There is a study in the current edition of Evolution and Human Behavior which triggers a storm of associations for me. One association is of Michael Jackson and a 70s TV show, another of a Phil Collins, his band Genesis, and a line in the song "I can't dance", and yet another pertains to Allison Stokke's absence from Wikipedia. I guess I will leave it to you to figure out the meaning of these Rorschach-like associations, but before I release you into psychoanalyzing me, I would like to re-enact the said study with you: To do so, I must ask you to take a look at the stick figure drawing to the left below.
Why do you even care to look behind either of the boxes in the first place, you ask me? Well it is because the picture is not just of some random person, but of an opposite-sex single; a potential mate!
So, ask yourself now: Supposed you are yourself single, and you are asked to evaluate whether another person might qualify as a potential mate for you; you are asked to make this judgment based on looks alone; would you want to look at the person's face, or at the person's body?
Or simply put: What do you consider the more important measure of physical attractiveness: a person's body or a person's face?
Although, there is no guessing to your personal answer to this question, at least according to data that Jamie Confer, Carin Perilloux and David Buss collected from 381 students at the University of Texas, there are interesting general trends:
For one, men and women seem to typically opt for the face as the more important cue of a potential mate's physical attractiveness. Given the choice to uncover either the face-panel or the body-panel in the stick-figure image, female participants chose to uncover the potential mate's face 69% of the time, while men did so 61% of the time. (In case you are wondering about the motives of those 31% of females and 39% of males that chose to remove the body-panel rather than uncover the potential mate's face, be assured that all participants were informed that the boxes were hiding a picture of a FULLY CLOTHED opposite-sex mate).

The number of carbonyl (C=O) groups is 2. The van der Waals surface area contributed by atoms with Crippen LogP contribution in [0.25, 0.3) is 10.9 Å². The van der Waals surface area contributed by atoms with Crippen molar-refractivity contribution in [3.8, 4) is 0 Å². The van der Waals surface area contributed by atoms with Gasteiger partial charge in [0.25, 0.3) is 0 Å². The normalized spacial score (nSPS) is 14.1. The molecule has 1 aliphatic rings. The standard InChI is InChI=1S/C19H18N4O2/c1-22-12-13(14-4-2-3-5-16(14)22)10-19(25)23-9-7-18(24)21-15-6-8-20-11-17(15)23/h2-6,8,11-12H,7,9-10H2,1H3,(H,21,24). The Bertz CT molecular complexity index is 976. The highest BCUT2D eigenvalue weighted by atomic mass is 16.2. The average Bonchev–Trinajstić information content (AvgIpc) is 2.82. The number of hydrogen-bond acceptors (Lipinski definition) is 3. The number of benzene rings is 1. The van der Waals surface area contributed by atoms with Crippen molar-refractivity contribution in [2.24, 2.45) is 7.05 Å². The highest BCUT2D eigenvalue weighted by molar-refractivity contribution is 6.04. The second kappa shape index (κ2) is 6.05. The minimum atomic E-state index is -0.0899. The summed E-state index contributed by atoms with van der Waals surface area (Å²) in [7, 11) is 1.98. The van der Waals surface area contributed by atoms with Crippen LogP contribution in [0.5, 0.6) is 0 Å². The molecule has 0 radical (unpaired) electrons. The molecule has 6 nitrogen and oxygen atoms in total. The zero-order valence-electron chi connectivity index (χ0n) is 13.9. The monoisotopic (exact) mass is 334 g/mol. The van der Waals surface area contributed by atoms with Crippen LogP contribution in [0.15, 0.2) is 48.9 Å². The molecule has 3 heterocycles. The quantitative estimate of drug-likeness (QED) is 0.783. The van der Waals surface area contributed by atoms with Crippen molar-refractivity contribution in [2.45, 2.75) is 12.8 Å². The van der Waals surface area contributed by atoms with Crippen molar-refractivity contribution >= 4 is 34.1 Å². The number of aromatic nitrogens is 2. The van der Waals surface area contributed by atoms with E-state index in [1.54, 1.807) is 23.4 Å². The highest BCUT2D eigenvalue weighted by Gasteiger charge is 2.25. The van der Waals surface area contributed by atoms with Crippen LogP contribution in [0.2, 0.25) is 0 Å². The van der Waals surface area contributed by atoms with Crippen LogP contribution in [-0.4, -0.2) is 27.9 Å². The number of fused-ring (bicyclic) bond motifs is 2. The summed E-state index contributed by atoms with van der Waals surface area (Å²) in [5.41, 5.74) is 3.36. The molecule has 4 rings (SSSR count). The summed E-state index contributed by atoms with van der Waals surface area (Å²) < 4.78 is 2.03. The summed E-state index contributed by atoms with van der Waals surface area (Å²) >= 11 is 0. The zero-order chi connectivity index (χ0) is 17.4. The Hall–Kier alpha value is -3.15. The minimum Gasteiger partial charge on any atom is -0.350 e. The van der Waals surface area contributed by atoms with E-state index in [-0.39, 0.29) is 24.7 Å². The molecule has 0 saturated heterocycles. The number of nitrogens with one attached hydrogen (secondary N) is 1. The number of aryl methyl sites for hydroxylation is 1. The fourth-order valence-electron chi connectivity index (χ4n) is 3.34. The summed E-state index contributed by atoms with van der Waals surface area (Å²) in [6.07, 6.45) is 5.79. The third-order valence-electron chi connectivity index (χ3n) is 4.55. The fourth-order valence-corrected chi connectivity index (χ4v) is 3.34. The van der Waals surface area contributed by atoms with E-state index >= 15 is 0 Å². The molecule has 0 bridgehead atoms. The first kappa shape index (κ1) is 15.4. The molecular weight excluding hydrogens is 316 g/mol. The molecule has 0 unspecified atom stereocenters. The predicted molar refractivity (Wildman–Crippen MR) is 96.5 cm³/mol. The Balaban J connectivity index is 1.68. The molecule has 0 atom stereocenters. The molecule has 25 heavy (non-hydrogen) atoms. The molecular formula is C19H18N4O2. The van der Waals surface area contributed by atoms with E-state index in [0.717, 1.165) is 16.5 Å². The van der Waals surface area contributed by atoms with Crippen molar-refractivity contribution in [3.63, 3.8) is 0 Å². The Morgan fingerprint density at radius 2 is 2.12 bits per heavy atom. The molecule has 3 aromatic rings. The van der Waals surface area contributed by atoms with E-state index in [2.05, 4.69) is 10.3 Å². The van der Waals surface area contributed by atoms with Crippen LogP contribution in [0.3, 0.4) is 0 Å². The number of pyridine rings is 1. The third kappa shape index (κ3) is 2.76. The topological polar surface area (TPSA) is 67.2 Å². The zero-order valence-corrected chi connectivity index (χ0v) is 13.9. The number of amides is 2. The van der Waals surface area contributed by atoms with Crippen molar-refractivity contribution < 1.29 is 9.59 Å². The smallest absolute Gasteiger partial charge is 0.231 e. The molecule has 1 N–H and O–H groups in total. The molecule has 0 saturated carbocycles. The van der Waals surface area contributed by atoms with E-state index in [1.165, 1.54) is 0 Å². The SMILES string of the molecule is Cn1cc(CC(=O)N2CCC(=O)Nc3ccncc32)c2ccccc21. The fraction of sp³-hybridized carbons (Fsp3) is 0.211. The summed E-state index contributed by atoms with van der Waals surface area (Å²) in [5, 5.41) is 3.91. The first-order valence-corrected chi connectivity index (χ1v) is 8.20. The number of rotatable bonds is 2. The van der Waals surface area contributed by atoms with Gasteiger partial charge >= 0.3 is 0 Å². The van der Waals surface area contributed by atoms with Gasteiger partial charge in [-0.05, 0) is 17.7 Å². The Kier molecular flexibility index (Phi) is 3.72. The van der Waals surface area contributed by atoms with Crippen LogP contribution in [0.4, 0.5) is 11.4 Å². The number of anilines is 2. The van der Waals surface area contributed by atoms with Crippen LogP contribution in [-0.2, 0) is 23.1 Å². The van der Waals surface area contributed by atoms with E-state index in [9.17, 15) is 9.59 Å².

Besides this general preference for face-based information in judging a potential mate, the study found that the relative importance of the face compared to the body depended on whether participants were asked to consider the potential mate for a long-term relationship or for a one-night stand. Here, the data shows that men, when trying to assess whether the person on the hidden picture would be a good match for a one-night stand, assigned greater relative preference to viewing the body-panel, than did men who were considering a long-term relationship. This relationship between commitment level of the relationship being considered, and the relative preference for viewing face-based versus body-based information, did not show in the data for female participants, as can be seen quite illustratively in the figure below:
The study by Confer and colleagues is in line with other research that has shown the face to be a more valuable predictor of attractiveness than is the body.
The study further "provides evidence that for men, but not for women, priority shifting takes place based on the pursuit of short-term and long-term mating strategies.".
For men, the degree to which their choices reveal the face to be a more important indicator of attractiveness seems dampened when asked to consider short-term mating strategies.
Of course, it is not at all clear from the study, whether the observed trend is stable across different age groups; much less across cultures. More importantly, the typical situation in which humans find themselves evaluating potential mates allows us to access face-based and body-based information simultaneously. How this information is integrated when presented together might be very different from how people decide to view it in the forced choice paradigm used in this study. But then again, in an interesting study as with good looks, sometimes you just can't have everything.
Main Reference: Confer, Jaime C. (2010-09) More than just a pretty face: men's priority shifts toward bodily attractiveness in short-term versus long-term mating contexts. Evolution and Human Behavior, 31(5), 348-353. DOI: 10.1016/j.evolhumbehav.2010.04.002